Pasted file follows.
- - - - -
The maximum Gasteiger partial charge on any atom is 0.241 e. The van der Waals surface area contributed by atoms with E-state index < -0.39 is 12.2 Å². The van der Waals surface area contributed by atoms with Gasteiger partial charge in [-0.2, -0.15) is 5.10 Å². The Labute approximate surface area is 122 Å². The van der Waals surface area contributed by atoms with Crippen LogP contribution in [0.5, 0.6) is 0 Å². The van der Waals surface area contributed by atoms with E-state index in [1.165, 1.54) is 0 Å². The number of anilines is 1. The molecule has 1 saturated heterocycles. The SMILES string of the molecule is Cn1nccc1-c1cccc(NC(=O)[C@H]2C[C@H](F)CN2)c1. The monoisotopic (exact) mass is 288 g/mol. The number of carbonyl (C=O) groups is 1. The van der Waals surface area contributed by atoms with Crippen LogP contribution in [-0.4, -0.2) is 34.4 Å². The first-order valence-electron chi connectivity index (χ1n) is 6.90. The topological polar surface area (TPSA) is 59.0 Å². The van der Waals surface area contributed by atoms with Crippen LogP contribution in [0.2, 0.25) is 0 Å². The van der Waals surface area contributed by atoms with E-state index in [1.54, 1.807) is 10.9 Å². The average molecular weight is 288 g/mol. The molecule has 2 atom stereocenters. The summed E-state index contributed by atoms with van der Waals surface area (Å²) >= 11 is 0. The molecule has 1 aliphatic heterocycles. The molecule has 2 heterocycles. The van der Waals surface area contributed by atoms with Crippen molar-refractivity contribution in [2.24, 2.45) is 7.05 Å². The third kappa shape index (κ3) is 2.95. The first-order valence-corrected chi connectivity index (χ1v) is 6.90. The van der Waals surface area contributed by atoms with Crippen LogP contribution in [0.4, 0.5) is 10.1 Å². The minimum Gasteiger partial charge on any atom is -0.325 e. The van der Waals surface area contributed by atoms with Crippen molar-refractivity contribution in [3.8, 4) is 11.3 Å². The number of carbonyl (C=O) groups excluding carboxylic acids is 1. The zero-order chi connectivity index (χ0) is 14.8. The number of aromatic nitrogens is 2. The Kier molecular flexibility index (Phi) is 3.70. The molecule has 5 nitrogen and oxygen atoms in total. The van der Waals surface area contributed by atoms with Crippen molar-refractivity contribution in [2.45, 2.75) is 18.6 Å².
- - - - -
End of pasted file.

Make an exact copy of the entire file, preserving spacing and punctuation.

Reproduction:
The maximum Gasteiger partial charge on any atom is 0.241 e. The van der Waals surface area contributed by atoms with E-state index < -0.39 is 12.2 Å². The van der Waals surface area contributed by atoms with Gasteiger partial charge in [-0.2, -0.15) is 5.10 Å². The Labute approximate surface area is 122 Å². The van der Waals surface area contributed by atoms with Crippen LogP contribution in [0.5, 0.6) is 0 Å². The van der Waals surface area contributed by atoms with E-state index in [1.165, 1.54) is 0 Å². The number of anilines is 1. The molecule has 1 saturated heterocycles. The SMILES string of the molecule is Cn1nccc1-c1cccc(NC(=O)[C@H]2C[C@H](F)CN2)c1. The monoisotopic (exact) mass is 288 g/mol. The number of carbonyl (C=O) groups is 1. The van der Waals surface area contributed by atoms with Crippen LogP contribution in [-0.4, -0.2) is 34.4 Å². The first-order valence-electron chi connectivity index (χ1n) is 6.90. The topological polar surface area (TPSA) is 59.0 Å². The van der Waals surface area contributed by atoms with Crippen LogP contribution in [0.2, 0.25) is 0 Å². The van der Waals surface area contributed by atoms with E-state index in [1.54, 1.807) is 10.9 Å². The average molecular weight is 288 g/mol. The molecule has 2 atom stereocenters. The summed E-state index contributed by atoms with van der Waals surface area (Å²) >= 11 is 0. The molecule has 1 aliphatic heterocycles. The molecule has 2 heterocycles. The van der Waals surface area contributed by atoms with Crippen molar-refractivity contribution in [2.24, 2.45) is 7.05 Å². The third kappa shape index (κ3) is 2.95. The first-order valence-corrected chi connectivity index (χ1v) is 6.90. The van der Waals surface area contributed by atoms with Crippen LogP contribution in [0.4, 0.5) is 10.1 Å². The minimum Gasteiger partial charge on any atom is -0.325 e. The van der Waals surface area contributed by atoms with Crippen molar-refractivity contribution in [3.8, 4) is 11.3 Å². The number of carbonyl (C=O) groups excluding carboxylic acids is 1. The zero-order chi connectivity index (χ0) is 14.8. The number of aromatic nitrogens is 2. The Kier molecular flexibility index (Phi) is 3.70. The molecule has 5 nitrogen and oxygen atoms in total. The van der Waals surface area contributed by atoms with Crippen molar-refractivity contribution in [2.45, 2.75) is 18.6 Å².